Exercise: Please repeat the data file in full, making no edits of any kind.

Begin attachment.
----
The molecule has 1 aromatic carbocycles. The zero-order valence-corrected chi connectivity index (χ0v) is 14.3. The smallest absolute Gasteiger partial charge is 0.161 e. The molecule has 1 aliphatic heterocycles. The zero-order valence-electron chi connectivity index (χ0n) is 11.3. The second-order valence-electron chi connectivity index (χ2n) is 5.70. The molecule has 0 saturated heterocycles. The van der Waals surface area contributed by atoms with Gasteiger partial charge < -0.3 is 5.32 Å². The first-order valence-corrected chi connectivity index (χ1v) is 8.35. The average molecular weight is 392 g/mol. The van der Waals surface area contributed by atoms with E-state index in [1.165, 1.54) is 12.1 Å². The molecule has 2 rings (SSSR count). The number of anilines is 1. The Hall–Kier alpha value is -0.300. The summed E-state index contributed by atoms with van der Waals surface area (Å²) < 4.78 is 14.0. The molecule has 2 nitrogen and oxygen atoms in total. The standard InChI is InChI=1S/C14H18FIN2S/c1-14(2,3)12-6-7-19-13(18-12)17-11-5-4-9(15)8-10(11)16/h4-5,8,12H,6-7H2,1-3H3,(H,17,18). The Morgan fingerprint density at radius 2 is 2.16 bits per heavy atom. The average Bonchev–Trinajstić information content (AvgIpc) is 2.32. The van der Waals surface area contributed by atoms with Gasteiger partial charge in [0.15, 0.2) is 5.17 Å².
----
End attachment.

The molecule has 1 aromatic carbocycles. The zero-order valence-corrected chi connectivity index (χ0v) is 14.3. The smallest absolute Gasteiger partial charge is 0.161 e. The molecule has 1 aliphatic heterocycles. The zero-order valence-electron chi connectivity index (χ0n) is 11.3. The second-order valence-electron chi connectivity index (χ2n) is 5.70. The molecule has 0 saturated heterocycles. The van der Waals surface area contributed by atoms with Gasteiger partial charge < -0.3 is 5.32 Å². The first-order valence-corrected chi connectivity index (χ1v) is 8.35. The average molecular weight is 392 g/mol. The van der Waals surface area contributed by atoms with E-state index in [1.165, 1.54) is 12.1 Å². The molecule has 2 rings (SSSR count). The number of anilines is 1. The Hall–Kier alpha value is -0.300. The summed E-state index contributed by atoms with van der Waals surface area (Å²) < 4.78 is 14.0. The molecule has 2 nitrogen and oxygen atoms in total. The standard InChI is InChI=1S/C14H18FIN2S/c1-14(2,3)12-6-7-19-13(18-12)17-11-5-4-9(15)8-10(11)16/h4-5,8,12H,6-7H2,1-3H3,(H,17,18). The Morgan fingerprint density at radius 2 is 2.16 bits per heavy atom. The average Bonchev–Trinajstić information content (AvgIpc) is 2.32. The van der Waals surface area contributed by atoms with Gasteiger partial charge in [0.15, 0.2) is 5.17 Å².